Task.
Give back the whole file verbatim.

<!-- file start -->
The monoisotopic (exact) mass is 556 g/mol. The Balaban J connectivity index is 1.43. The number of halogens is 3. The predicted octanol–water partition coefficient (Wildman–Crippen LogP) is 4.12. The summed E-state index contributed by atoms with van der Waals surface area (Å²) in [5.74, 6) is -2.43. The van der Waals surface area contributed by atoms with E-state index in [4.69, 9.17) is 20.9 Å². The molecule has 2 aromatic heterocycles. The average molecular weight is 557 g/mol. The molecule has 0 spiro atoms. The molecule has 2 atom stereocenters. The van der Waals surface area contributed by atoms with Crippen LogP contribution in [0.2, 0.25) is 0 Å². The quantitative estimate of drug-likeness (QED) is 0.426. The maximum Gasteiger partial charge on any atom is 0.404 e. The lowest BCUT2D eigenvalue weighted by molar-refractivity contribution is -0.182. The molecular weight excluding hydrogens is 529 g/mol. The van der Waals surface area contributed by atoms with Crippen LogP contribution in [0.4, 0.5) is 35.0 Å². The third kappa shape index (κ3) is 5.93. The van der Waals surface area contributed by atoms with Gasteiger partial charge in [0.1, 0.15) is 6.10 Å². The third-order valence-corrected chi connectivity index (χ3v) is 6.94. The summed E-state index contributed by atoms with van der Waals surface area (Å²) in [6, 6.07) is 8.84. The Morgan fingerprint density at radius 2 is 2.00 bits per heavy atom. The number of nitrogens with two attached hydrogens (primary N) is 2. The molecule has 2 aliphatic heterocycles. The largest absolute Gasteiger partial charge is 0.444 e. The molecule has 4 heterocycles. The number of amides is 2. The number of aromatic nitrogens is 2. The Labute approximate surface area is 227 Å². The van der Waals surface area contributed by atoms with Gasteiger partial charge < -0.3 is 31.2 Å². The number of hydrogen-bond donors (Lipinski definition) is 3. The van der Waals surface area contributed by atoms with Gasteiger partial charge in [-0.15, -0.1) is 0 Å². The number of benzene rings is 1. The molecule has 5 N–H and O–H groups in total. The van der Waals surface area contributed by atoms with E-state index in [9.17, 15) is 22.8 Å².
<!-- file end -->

The monoisotopic (exact) mass is 556 g/mol. The Balaban J connectivity index is 1.43. The number of halogens is 3. The predicted octanol–water partition coefficient (Wildman–Crippen LogP) is 4.12. The summed E-state index contributed by atoms with van der Waals surface area (Å²) in [5.74, 6) is -2.43. The van der Waals surface area contributed by atoms with E-state index in [4.69, 9.17) is 20.9 Å². The molecule has 2 aromatic heterocycles. The average molecular weight is 557 g/mol. The molecule has 0 spiro atoms. The molecule has 2 atom stereocenters. The van der Waals surface area contributed by atoms with Crippen LogP contribution in [0.2, 0.25) is 0 Å². The quantitative estimate of drug-likeness (QED) is 0.426. The maximum Gasteiger partial charge on any atom is 0.404 e. The lowest BCUT2D eigenvalue weighted by molar-refractivity contribution is -0.182. The molecular weight excluding hydrogens is 529 g/mol. The van der Waals surface area contributed by atoms with Crippen LogP contribution in [0.4, 0.5) is 35.0 Å². The third kappa shape index (κ3) is 5.93. The van der Waals surface area contributed by atoms with Gasteiger partial charge in [0.1, 0.15) is 6.10 Å². The third-order valence-corrected chi connectivity index (χ3v) is 6.94. The summed E-state index contributed by atoms with van der Waals surface area (Å²) in [6, 6.07) is 8.84. The Morgan fingerprint density at radius 2 is 2.00 bits per heavy atom. The number of nitrogens with two attached hydrogens (primary N) is 2. The molecule has 2 aliphatic heterocycles. The largest absolute Gasteiger partial charge is 0.444 e. The molecule has 4 heterocycles. The number of amides is 2. The number of aromatic nitrogens is 2. The Labute approximate surface area is 227 Å². The van der Waals surface area contributed by atoms with Gasteiger partial charge < -0.3 is 31.2 Å². The number of hydrogen-bond donors (Lipinski definition) is 3. The van der Waals surface area contributed by atoms with Gasteiger partial charge in [-0.15, -0.1) is 0 Å². The number of benzene rings is 1. The molecule has 5 N–H and O–H groups in total. The van der Waals surface area contributed by atoms with E-state index in [9.17, 15) is 22.8 Å².